Chronic disease risk factors, healthy days and medical claims in South African employees presenting for health risk screening

Kolbe-Alexander, Tracy L., Buckmaster, Chris, Nossel, Craig, Dreyer, Liezel, Bull, Fiona, Noakes, Timothy D. and Lambert, Estelle V. (2008) Chronic disease risk factors, healthy days and medical claims in South African employees presenting for health risk screening. BMC Public Health, 8 228.1-228.11. doi:10.1186/1471-2458-8-228

Author Kolbe-Alexander, Tracy L.
Buckmaster, Chris
Nossel, Craig
Dreyer, Liezel
Bull, Fiona
Noakes, Timothy D.
Lambert, Estelle V.
Title Chronic disease risk factors, healthy days and medical claims in South African employees presenting for health risk screening
Journal name BMC Public Health   Check publisher's open access policy
ISSN 1471-2458
Publication date 2008
Sub-type Article (original research)
DOI 10.1186/1471-2458-8-228
Open Access Status DOI
Volume 8
Start page 228.1
End page 228.11
Total pages 11
Place of publication London, United Kingdom
Publisher BioMed Central
Language eng
Formatted abstract
Background: Non-communicable diseases (NCD) accounts for more than a third (37%) of all deaths in South Africa. However, this burden of disease can be reduced by addressing risk factors. The aim of this study was to determine the health and risk profile of South African employees presenting for health risk assessments and to measure their readiness to change and improve lifestyle behaviour.

Methods: Employees (n = 1954) from 18 companies were invited to take part in a wellness day, which included a health-risk assessment. Self-reported health behaviour and health status was recorded. Clinical measures included cholesterol finger-prick test, blood pressure and Body Mass Index (BMI). Health-related age was calculated using an algorithm incorporating the relative risk for all case mortality associated with smoking, physical activity, fruit and vegetable intake, BMI and cholesterol. Medical claims data were obtained from the health insurer.

Results: The mean percentage of participation was 26% (n = 1954) and ranged from 4% in transport to 81% in the consulting sector. Health-related age (38.5 ± 12.9 years) was significantly higher than chronological age (34.9 ± 10.3 yrs) (p < 0.001). Both chronological and risk-related age were significantly different between the sectors (P < 0.001), with the manufacturing sector being the oldest and finance having the youngest employees. Health-related age was significantly associated with number of days adversely affected by mental and physical health, days away from work and total annual medical costs (p < 0.001). Employees had higher rates of overweight, smoking among men, and physical inactivity (total sample) when compared the general SA population. Increased health-related expenditure was associated with increased number of risk factors, absenteeism and reduced physical activity.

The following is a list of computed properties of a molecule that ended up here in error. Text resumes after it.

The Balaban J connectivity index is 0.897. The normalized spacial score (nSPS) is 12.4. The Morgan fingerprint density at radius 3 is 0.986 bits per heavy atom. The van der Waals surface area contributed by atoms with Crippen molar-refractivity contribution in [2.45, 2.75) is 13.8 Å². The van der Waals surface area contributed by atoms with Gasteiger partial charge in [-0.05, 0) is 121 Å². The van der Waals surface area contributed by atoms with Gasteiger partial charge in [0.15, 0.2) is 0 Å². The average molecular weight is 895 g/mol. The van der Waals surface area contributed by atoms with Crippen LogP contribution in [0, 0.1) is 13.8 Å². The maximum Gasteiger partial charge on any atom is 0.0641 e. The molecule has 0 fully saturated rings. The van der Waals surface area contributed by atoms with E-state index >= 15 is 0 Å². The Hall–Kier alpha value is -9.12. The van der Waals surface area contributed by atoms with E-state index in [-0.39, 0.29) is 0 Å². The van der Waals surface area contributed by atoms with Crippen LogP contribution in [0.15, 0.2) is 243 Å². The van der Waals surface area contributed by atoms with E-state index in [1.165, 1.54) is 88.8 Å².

Conclusion: SA employees' health and lifestyle habits are placing them at increased risk for NCD's, suggesting that they may develop NCD's earlier than expected. Inter-sectoral differences for health-related age might provide insight into those companies which have the greatest need for interventions, and may also assist in predicting future medical expenditure. This study underscores the importance of determining the health and risk status of employees which could assist in identifying the appropriate interventions to reduce the risk of NCD's among employees.
Q-Index Code C1
Q-Index Status Provisional Code
Institutional Status Non-UQ

Document type: Journal Article
Sub-type: Article (original research)
Collection: School of Human Movement and Nutrition Sciences Publications
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